The United States Patent and Trademark Office (USPTO) published a Cannabis Trademark Examination Report on May 2, 2019. This report is titled the Examination of Marks for Cannabis and Cannabis Related Goods and Services after the Enactment of the 2018 Farm Bill.

The report addresses how the USPTO and its trademark examination attorneys will analyze certain cannabis, cannabidiol, and hemp-related trademark applications before and after the enactment of the 2018 Farm Bill.  Since the enactment of the 2018 Farm Bill there has been a steady increase of trademark applications covering cannabis-related products and services.  Because of the confusion surrounding the federal laws involving commerce of cannabis-related goods and federal trademark registrations available to owners seeking brand protection for CBD and hemp products, the USPTO offered the report to set the record straight.

The Cannabis Trademark Examination Guide outlines the general rule that use of trademark must be lawful under federal law to be the basis for federal registration under the US Trademark Act.  It further states that the US Trademark Office refuses to register trademark for goods and/or services that show a clear violation of federal law, regardless of the legality of the activities under state law.  A determination of whether commerce involving cannabis and cannabis-related goods and services, such as CBD and industrial hemp, is lawful requires review of several different federal laws, including:

The 2018 Farm Bill changes certain federal laws concerning the production and marketing of cannabis-related products, such products containing CBD and industrial hemp (among others).  These certain changes include removing hemp from the Controlled Substances Act’s definition of marijuana.  In other words, cannabis plants and derivatives, such as CBD, that contain no more than 0.3% of THC are no longer controlled substances under the CSA.  This has opened the door for many business owners seeking brand protection through federal trademark registrations in connection with their cannabis, cannabidiol, and hemp-related products.  The products covered in the trademark application must be derived from hemp and contain no more than 0.3% THC.  Thus, the scope of the trademark application must be limited to products that are compliant with federal law or the USPTO examining attorney will refuse registration of the trademark.   Further, for all applicants that reference “hemp” in their identification of products and/or services, the USPTO examining attorney will issue office actions that inquire about the applicant’s authority to produce or manufacture hemp-derived or CBD products.  Thus, trademark applicants will be required to provide additional statements to the USPTO (under oath) to confirm that their product and/or services are of lawful-use under the 2018 Farm Bill.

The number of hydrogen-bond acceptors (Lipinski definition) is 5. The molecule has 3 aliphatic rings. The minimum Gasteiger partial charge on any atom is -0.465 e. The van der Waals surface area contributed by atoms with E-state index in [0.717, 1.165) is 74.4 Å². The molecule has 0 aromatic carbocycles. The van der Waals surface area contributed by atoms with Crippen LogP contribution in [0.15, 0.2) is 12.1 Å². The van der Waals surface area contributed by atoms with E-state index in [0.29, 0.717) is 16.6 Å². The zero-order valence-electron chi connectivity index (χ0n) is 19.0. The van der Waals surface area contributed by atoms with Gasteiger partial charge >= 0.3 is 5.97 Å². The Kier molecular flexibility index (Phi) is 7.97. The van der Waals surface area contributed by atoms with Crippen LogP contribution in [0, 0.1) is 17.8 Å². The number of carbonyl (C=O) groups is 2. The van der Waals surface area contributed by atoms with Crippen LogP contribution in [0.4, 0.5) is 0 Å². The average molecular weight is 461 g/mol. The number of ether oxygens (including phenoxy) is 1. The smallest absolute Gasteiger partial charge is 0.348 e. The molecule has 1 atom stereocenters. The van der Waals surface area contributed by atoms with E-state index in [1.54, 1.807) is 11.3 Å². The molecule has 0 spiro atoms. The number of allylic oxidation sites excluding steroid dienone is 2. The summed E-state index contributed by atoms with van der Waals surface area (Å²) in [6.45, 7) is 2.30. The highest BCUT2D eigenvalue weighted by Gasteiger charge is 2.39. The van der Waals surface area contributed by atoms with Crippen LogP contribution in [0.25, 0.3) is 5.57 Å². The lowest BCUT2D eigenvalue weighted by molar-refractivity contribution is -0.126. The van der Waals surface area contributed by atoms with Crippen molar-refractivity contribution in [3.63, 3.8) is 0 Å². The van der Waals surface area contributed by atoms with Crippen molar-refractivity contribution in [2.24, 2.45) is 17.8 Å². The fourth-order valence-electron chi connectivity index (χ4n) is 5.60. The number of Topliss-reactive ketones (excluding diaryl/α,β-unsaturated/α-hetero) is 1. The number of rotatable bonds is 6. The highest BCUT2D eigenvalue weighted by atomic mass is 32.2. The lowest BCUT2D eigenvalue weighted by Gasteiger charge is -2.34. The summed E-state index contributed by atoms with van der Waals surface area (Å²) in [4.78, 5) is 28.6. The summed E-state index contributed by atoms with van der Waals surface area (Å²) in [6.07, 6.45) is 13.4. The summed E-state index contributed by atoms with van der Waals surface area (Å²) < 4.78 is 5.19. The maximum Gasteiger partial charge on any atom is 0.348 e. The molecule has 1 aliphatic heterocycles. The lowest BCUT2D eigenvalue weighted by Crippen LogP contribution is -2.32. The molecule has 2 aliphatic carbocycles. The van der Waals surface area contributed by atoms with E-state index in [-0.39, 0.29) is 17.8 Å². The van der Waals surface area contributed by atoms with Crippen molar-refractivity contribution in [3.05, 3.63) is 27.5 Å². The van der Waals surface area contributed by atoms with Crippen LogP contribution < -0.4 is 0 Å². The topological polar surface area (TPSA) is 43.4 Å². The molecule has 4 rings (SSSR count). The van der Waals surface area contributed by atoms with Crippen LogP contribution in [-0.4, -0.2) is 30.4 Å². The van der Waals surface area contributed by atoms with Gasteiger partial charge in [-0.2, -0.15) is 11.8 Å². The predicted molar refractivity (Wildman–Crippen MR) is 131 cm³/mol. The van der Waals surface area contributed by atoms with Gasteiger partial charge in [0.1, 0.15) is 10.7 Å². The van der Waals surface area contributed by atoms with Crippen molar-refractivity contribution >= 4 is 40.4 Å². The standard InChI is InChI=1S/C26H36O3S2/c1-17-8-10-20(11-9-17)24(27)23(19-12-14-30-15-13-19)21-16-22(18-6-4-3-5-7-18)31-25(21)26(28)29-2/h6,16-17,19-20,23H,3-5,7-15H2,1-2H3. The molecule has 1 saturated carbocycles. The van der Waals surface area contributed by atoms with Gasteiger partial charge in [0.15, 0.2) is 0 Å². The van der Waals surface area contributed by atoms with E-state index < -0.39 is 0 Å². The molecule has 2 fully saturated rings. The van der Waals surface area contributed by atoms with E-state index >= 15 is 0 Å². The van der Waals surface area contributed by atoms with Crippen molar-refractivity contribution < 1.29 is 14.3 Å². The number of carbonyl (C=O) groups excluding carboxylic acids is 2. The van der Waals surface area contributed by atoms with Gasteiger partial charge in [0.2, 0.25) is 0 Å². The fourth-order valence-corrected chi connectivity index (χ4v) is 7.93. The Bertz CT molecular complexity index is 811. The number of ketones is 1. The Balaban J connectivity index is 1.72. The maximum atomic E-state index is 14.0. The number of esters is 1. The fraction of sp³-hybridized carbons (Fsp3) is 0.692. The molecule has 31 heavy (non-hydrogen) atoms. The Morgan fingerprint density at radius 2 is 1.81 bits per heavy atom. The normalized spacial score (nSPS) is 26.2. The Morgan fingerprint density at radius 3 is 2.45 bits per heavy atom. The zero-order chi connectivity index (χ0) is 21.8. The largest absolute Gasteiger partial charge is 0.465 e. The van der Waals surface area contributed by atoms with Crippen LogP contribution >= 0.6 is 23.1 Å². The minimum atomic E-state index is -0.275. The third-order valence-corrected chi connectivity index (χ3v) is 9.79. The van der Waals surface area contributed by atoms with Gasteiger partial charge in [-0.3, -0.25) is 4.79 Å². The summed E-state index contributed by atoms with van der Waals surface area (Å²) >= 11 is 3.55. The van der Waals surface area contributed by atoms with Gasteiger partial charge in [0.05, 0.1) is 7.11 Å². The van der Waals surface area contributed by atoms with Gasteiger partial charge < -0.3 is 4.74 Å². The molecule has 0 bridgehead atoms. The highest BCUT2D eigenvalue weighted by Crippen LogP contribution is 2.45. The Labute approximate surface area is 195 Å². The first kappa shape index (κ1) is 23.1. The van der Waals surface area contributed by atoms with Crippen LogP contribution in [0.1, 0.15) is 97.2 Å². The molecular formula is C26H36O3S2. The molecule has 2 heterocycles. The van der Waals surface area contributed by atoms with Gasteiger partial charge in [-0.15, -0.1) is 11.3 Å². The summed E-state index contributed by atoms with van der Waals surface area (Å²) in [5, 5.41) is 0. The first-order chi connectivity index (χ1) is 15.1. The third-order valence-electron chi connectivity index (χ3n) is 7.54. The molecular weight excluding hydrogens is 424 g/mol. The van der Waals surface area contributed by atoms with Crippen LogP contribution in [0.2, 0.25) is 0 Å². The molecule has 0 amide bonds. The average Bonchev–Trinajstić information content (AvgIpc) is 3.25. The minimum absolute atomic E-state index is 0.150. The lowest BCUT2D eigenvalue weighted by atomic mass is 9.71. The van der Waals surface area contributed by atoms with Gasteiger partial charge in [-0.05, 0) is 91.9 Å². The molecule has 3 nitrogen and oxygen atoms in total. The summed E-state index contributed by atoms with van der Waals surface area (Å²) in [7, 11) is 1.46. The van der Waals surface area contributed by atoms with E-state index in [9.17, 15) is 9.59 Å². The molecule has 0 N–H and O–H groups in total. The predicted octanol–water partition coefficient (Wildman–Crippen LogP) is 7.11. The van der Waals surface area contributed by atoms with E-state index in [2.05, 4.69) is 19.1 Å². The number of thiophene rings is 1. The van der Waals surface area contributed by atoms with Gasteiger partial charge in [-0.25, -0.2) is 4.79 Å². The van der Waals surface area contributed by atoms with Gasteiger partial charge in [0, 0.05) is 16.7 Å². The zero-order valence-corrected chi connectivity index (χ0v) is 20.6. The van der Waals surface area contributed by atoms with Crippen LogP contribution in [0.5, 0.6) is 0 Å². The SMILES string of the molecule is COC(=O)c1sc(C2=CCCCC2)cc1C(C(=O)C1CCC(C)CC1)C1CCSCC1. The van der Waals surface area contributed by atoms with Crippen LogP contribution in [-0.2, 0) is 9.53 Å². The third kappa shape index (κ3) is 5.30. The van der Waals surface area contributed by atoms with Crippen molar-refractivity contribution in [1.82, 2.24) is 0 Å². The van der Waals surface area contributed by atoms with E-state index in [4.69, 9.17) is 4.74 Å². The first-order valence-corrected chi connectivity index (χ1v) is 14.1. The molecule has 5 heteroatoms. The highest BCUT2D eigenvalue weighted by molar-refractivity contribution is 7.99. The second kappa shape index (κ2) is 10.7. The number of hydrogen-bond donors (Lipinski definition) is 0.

The Cannabis Trademark Examination report further states that applicants should be aware that even if the identified products (such as CBD products containing no more than 0.3% THC) are legal under the CSA, not all products for CBD or hemp-derived products are lawful under the 2018 Farm Bill.  Such products may also raise lawful-use issues under the Federal Food Drug and Cosmetic Act (FDCA).  For example, the use in foods or dietary supplements of a drug or substances undergoing clinical investigation without approval of the US Food and Drug Administration violates the FDCA.  The 2018 Farm Bill explicitly preserved the FDA’s authority to regulate products containing cannabis or cannabis-derived compounds under the FDCA.  CBD is an active ingredient in FDA approved drugs and is a substance undergoing clinical investigations.  Therefore, the USPTO states that registration of trademarks for foods, beverages, dietary supplements, or pet treats containing CBD will still be refused as unlawful under the FDCA, even if derived from hemp, as such goods may not be marketed or sold in interstate commerce.

Cannabis, CBD, and hemp-related goods and services has become a unique area of trademark law and if you or your business is seeking brand protection for CBD or other hemp products, please contact our Chicago trademark attorneys to see how we can provide assistance.